Ray Montgomery

Men of the Sky (1942, B. Reeves Eason)

Men of the Sky opens with General Henry H. Arnold addressing a graduating class of air cadets. Charles P. Boyle’s Technicolor photography is glorious and Harold McKernon’s editing is outstanding and Sky feels like an almost too precious time capsule.

Only then the realism shatters when Arnold starts directly addressing actors, not actual air cadets. All of a sudden, though Boyle’s photography remains wondrous throughout, Sky‘s propaganda becomes a chore to stomach. The problem’s Owen Crump’s script. Crump also narrates the short, so he’s at least enthusiastic in that responsibility, but he can’t string the elements together.

I think Eleanor Parker–as the wife of one of the pilots–has the most lines (like two of them); she’s only in it for thirty seconds. None of the cast are particularly distinctive, not even with Crump trying so hard.

Even as propaganda, Sky is bad. Crump’s too awful a writer.

1/3Not Recommended


Directed by B. Reeves Eason; written by Owen Crump; director of photography, Charles P. Boyle; edited by Harold McLernon; produced by Gordon Hollingshead; released by Warner Bros.

Starring Tod Andrews (Cadet Frank Bickley), Eleanor Parker (Mrs. Frank Bickley), Don DeFore (Cadet Dick Mathews), Ray Montgomery (Cadet Jim Morgan), Ruth Ford (Cadet Gladdens’ Sweetheart), Dave Willock (Bob ‘Sir Galahad’ Gladdens) and Henry H. Arnold (Himself); narrated by Owen Crump.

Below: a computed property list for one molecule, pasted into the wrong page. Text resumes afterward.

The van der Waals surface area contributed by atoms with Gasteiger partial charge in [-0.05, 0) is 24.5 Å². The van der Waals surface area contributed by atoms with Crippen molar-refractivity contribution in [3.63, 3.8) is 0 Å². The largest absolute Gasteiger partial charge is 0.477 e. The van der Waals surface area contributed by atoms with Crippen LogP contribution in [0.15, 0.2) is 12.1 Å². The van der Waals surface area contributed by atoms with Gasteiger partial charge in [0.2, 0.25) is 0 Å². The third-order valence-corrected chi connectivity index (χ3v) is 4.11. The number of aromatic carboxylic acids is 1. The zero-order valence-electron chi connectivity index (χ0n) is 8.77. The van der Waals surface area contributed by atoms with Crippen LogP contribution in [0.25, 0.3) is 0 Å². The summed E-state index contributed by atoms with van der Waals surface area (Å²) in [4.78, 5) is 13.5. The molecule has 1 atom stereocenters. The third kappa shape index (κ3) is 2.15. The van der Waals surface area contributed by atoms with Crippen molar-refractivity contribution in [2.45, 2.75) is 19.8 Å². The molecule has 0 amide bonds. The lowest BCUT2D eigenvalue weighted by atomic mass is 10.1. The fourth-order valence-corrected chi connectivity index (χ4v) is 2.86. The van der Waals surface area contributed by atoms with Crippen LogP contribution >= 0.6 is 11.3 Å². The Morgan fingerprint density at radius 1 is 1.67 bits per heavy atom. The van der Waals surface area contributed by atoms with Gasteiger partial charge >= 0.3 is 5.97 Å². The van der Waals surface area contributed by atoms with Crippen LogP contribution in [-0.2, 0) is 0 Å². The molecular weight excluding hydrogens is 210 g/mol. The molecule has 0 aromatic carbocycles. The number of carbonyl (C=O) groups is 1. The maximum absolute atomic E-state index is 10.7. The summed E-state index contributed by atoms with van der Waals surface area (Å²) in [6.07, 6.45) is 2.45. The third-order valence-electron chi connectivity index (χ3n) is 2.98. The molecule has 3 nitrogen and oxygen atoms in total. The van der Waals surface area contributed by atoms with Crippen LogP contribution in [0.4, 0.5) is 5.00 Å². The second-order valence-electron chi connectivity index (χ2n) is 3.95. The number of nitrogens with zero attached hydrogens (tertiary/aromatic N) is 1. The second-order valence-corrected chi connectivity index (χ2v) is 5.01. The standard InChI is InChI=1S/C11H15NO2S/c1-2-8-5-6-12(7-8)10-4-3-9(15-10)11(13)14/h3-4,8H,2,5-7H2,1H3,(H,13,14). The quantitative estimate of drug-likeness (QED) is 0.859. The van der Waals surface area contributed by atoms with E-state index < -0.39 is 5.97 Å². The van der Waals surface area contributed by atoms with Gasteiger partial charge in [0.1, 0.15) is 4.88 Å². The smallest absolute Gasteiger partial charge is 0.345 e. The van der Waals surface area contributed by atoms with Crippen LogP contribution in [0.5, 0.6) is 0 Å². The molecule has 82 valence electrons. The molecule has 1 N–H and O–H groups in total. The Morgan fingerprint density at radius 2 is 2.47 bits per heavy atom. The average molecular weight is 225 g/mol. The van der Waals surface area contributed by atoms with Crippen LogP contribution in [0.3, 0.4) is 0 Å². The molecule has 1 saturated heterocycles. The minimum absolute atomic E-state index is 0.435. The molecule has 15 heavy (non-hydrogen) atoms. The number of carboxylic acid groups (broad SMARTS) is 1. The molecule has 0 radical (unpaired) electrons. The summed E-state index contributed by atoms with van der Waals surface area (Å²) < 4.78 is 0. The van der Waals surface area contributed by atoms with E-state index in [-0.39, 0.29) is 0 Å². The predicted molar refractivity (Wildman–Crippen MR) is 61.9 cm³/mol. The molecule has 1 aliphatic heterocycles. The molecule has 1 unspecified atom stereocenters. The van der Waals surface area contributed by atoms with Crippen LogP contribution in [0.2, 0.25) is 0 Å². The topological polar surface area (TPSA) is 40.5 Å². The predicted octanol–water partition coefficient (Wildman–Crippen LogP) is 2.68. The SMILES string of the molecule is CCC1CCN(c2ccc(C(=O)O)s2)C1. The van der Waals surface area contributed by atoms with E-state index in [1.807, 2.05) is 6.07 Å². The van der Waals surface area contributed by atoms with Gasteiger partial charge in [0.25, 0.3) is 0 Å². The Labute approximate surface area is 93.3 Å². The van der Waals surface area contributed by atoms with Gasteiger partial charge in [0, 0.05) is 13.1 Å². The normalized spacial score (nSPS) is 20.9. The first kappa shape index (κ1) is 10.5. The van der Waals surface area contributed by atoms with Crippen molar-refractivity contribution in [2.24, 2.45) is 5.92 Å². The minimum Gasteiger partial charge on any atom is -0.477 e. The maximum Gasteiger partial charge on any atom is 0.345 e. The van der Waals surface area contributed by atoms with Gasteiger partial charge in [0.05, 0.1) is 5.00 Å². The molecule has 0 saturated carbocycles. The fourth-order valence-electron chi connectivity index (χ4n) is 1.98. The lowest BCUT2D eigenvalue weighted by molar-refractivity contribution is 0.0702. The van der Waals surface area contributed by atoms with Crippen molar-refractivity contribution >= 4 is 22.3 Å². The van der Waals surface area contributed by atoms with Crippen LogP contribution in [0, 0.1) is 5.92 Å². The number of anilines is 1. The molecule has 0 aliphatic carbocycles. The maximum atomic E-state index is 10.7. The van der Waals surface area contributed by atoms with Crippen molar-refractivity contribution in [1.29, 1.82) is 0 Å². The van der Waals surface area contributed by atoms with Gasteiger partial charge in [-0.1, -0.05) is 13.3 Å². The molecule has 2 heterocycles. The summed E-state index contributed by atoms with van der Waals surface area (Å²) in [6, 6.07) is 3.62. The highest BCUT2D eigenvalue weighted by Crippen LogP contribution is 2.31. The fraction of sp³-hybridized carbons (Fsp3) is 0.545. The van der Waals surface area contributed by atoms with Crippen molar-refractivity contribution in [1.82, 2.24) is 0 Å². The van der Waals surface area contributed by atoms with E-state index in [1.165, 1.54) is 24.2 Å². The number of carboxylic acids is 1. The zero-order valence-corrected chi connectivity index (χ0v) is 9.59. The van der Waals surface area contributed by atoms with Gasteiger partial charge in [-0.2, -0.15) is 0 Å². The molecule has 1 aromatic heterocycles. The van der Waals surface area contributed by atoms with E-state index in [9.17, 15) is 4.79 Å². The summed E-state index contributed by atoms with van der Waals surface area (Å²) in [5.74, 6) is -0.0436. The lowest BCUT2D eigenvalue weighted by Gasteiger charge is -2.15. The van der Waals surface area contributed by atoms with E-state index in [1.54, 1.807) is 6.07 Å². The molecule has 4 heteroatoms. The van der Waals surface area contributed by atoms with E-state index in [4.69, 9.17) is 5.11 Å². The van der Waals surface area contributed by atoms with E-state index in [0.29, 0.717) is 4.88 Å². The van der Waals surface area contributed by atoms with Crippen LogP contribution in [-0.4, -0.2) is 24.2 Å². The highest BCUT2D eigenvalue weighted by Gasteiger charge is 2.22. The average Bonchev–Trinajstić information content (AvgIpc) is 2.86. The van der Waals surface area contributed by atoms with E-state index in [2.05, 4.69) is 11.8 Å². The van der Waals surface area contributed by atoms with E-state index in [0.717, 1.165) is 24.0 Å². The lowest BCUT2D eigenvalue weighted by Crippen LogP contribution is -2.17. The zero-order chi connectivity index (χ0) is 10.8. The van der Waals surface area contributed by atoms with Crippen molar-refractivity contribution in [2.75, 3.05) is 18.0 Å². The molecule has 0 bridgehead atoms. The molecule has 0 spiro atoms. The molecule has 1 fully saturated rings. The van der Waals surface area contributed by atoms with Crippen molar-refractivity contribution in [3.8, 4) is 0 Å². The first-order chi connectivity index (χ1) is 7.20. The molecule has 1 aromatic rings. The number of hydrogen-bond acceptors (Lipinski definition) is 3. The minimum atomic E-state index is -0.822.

The Resurrection of Broncho Billy (1970, James R. Rokos)

Even with all the obvious symbolism in The Resurrection of Broncho Billy, a lot of it is still quite good. About half of Rokos’s shots are excellent and Nick Castle’s photography is great. The shots of movie cowboy-wannabe Johnny Crawford walking through downtown L.A. are magnificent.

The short doesn’t work for a number of reasons; it could probably overcome the forced symbolism if the narrative were stronger. The film explains Crawford’s Western obsession almost immediately, which makes the rest of the short play awkwardly. What should be regular day activities are instead fantastic–whether Crawford’s run in with thugs or meeting a girl.

Billy takes a definite hit during the second half. And the finish is painful.

Crawford’s okay in the lead, not great. As his mentor, Wild Bill Tucker is good. As the girl, Kristin Harmon’s fairly weak.

John Carpenter’s music is excellent.

Billy just lacks subtlety.

1/3Not Recommended


Directed by James R. Rokos; written by John Carpenter, Nick Castle, Trace Johnston, John Longenecker and Rokos; director of photography, Castle; edited by Carpenter; music by Carpenter; produced by Longenecker; released by Universal Pictures.

Starring Johnny Crawford (Broncho Billy), Kristin Harmon (The Artist), Wild Bill Tucker (The Old Timer), Ray Montgomery (The Store Owner), Merry Scanlon (The Counter Girl), Nancy Wible (The Landlady), Lee Hammerschmitt (The Stockboy), Billy Lechner (The Business Man), Robert Courtleigh (The Bartender), Henry S. Schley (The Drunk), John Dunwoody (The Big Thug), Steve Crumm (The 2nd Thug) and Two Bits (The Horse).

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